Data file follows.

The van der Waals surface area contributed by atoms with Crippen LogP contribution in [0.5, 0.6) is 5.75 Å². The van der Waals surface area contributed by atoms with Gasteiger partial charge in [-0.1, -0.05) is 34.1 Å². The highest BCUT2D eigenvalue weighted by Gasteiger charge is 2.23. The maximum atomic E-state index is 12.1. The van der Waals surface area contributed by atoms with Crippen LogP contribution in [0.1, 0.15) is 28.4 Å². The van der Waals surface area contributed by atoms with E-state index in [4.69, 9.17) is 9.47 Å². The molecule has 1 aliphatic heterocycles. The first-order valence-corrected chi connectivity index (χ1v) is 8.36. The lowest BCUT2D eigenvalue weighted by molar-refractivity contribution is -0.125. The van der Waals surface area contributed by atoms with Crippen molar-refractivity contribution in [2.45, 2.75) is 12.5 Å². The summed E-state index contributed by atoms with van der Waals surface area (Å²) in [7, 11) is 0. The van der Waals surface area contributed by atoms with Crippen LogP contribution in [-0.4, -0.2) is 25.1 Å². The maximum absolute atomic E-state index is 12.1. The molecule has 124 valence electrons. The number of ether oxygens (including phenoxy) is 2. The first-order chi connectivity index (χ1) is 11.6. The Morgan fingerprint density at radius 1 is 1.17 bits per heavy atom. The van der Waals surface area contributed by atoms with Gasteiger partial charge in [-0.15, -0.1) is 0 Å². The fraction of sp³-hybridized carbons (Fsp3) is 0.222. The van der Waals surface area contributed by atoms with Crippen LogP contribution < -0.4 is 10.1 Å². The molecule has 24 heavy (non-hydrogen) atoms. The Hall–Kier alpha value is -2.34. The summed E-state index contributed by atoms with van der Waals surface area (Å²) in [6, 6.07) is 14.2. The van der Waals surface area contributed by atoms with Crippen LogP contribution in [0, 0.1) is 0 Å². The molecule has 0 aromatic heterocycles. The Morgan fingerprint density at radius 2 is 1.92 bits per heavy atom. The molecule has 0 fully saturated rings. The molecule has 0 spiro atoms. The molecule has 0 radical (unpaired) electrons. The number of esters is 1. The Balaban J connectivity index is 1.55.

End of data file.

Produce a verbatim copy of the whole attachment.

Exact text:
The van der Waals surface area contributed by atoms with Crippen LogP contribution in [0.5, 0.6) is 5.75 Å². The van der Waals surface area contributed by atoms with Gasteiger partial charge in [-0.1, -0.05) is 34.1 Å². The highest BCUT2D eigenvalue weighted by Gasteiger charge is 2.23. The maximum atomic E-state index is 12.1. The van der Waals surface area contributed by atoms with Crippen LogP contribution in [0.1, 0.15) is 28.4 Å². The van der Waals surface area contributed by atoms with E-state index in [4.69, 9.17) is 9.47 Å². The molecule has 1 aliphatic heterocycles. The first-order valence-corrected chi connectivity index (χ1v) is 8.36. The lowest BCUT2D eigenvalue weighted by molar-refractivity contribution is -0.125. The van der Waals surface area contributed by atoms with Crippen molar-refractivity contribution in [2.45, 2.75) is 12.5 Å². The summed E-state index contributed by atoms with van der Waals surface area (Å²) in [7, 11) is 0. The van der Waals surface area contributed by atoms with Crippen LogP contribution in [-0.4, -0.2) is 25.1 Å². The maximum absolute atomic E-state index is 12.1. The molecule has 124 valence electrons. The number of ether oxygens (including phenoxy) is 2. The first-order chi connectivity index (χ1) is 11.6. The Morgan fingerprint density at radius 1 is 1.17 bits per heavy atom. The van der Waals surface area contributed by atoms with Gasteiger partial charge in [-0.15, -0.1) is 0 Å². The fraction of sp³-hybridized carbons (Fsp3) is 0.222. The van der Waals surface area contributed by atoms with Crippen LogP contribution < -0.4 is 10.1 Å². The molecule has 24 heavy (non-hydrogen) atoms. The Hall–Kier alpha value is -2.34. The summed E-state index contributed by atoms with van der Waals surface area (Å²) in [6, 6.07) is 14.2. The van der Waals surface area contributed by atoms with Crippen LogP contribution in [0, 0.1) is 0 Å². The molecule has 0 aromatic heterocycles. The Morgan fingerprint density at radius 2 is 1.92 bits per heavy atom. The molecule has 0 fully saturated rings. The molecule has 0 spiro atoms. The molecule has 0 radical (unpaired) electrons. The number of esters is 1. The Balaban J connectivity index is 1.55.